Judge Ryan Keefer was offered $4 million to sell this review to People Magazine, but he's got integrity, dammit!
Our review of Mr. And Mrs. Smith (2005), published December 19th, 2005, is also available.
"How often do you have sex?"
"Yeah, I'm lost, is this a 1 to 10 thing?"
So I have this straight; Mr. and Mrs. Smith starred Pitt and Jolie and co-starred Vince Vaughn (Wedding Crashers). Pitt was married to Jennifer Aniston (Rumor Has It), divorced Aniston, and just had a baby with Jolie. Aniston has started seeing Vaughn, and at some point will probably announce some sort of pregnancy if they can get around to formally dating one another. With all these various degrees of separation, it's a wonder that Kevin Bacon hasn't played some sort of part in it. So after a semi-solid initial DVD release, is adding five more minutes and all-new extras worth the proverbial double dip?
Facts of the Case
While on a trip to Colombia, John meets Jane, and the two fall in love and get married very quickly. John is a contractor and Jane runs a temp agency, and they both travel frequently. Unbeknownst to each other, they live separate lives as assassins. They're in a failing marriage, and one day, both assassins are assigned to take out a target (Adam Brody, Thank You for Smoking), and their job is interrupted by one another. In the midst of finding out why they couldn't finish the job, they discover each other's cover and have to kill one another. Along the way, they find out the reason they fell in love in the first place and their romance is rekindled, so they swear revenge on those who are now after them.
Based on a screenplay by Simon Kinberg (X-Men: The Last Stand) and directed by Doug Liman (Go), Mr. & Mrs. Smith is a film that is full of action and adventure, but, when it comes to character development, seems to lack a little pizzazz. It starts out with a scene that is a little bit hackneyed (the dissatisfied couple at a marriage therapist), and then goes from there to the couple trying to kill each other (kind of like The War of the Roses).
What makes the film work (aside from the often written about chemistry between Jolie and Pitt) is how firmly the characters stick to the principal concept of being covert agents. Aside from the initial flaw in logic where they meet in Colombia and wholly accept that either a) contracting work or b) computer work needed to be done there, they go at their roles whole hog. And the surprise is that Jolie appears to be the tougher cookie of the two. When they arrive for the same mission in the desert, Jolie has been there for awhile, while Pitt gets there late. Pitt plays it a little more comically in terms of physical stuff and doesn't really overdo it, which makes it work. It's the seriousness of the actors in the roles that makes it fun to watch. While he's not in it for too long, Vaughn is hilarious in the few scenes he's in, appearing to ad lib in a good portion of each. Anything that gives him a chance to be the distasteful yet funny talent we've grown accustomed to seeing.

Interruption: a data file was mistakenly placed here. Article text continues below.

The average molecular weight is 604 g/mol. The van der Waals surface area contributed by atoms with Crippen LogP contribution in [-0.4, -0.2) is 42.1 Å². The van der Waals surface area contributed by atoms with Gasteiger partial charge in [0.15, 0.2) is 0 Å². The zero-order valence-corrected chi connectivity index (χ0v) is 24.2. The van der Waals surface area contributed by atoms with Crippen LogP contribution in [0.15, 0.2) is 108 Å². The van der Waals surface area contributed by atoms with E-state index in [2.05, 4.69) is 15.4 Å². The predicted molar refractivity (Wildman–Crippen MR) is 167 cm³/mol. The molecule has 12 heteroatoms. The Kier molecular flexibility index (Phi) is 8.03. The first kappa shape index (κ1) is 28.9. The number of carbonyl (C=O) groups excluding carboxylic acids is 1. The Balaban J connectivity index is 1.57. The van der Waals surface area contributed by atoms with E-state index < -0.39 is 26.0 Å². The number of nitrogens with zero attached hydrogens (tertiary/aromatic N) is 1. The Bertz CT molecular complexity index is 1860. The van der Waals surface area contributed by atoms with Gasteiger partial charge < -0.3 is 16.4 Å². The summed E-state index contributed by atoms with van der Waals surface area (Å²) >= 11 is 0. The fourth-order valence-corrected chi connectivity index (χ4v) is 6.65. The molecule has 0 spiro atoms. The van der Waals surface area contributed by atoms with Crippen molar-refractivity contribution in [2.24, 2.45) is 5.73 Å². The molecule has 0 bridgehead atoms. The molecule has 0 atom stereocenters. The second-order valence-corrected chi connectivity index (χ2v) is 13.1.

For this DVD, Liman decided to release an unrated version of the film that is several minutes longer. And as part of this new version of the film, Liman (or perhaps it was Fox) decided to scrap all of the extras on the first version of the DVD and put completely new ones in its place, no ported deleted scenes, commentaries, nothing. The extras (aside from Liman's commentary on Disc One) start with a dozen more deleted scenes, including an alternate ending that's cute in a James Bond meets Jerry Maguire kind of vein. Mainly these scenes are designed to give a little bit more comic depth to the relationship between Jane and John, but that comic depth (if it was included into the cut of this film) would have given it more of the tongue-in-cheek action feeling that Liman wasn't trying for. Seeing Keith David (Armageddon) and Angela Bassett (How Stella Got Her Groove Back) as John and Jane's bosses was interesting as well. The making of featurette (cutely named "Domestic Violence") focuses on the production of the film and where I first hear the style and story of the film described as "Nora Ephron meets John Woo." It shows how Liman works and what others think of it and the Brangelina relationship is discussed, purely at a professional level of course. It's OK as far as behind the scenes looks go, but it could have been better. "Doug's Film School" is a series of scene breakdowns and omissions, at one point, Brody was to do some narrating which was abandoned, and the HomeMade scene was reshot (and look for Pedro from Napoleon Dynamite!). There are a bunch of various previsualizations and animatics along with this as well.
The Rebuttal Witnesses
There didn't seem to be too many decent extras on this disc and there's not enough noticeable additional material that seemed to justify a double dip. The soundtrack is banging, the movie was entertaining, and Liman's intention to release his true cut is never a bad thing, but let's go balls to the wall if you want to ask someone to pay more money for the same movie, you know?
Well, this is probably as good as you'll get in terms of complete looks at Mr. and Mrs. Smith, and it's not really complete like other films have been. It makes me wonder if the Pitt-Jolie combo had consulted with Fox on their fertilization period to coincide with this new edition, but who knows?
Break out the popcorn and turn up the receiver to enjoy the gunfire and explosions, as the cast and crew are acquitted, with the exception of Kinberg.
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Scales of Justice
• Commentary by Director Doug Liman
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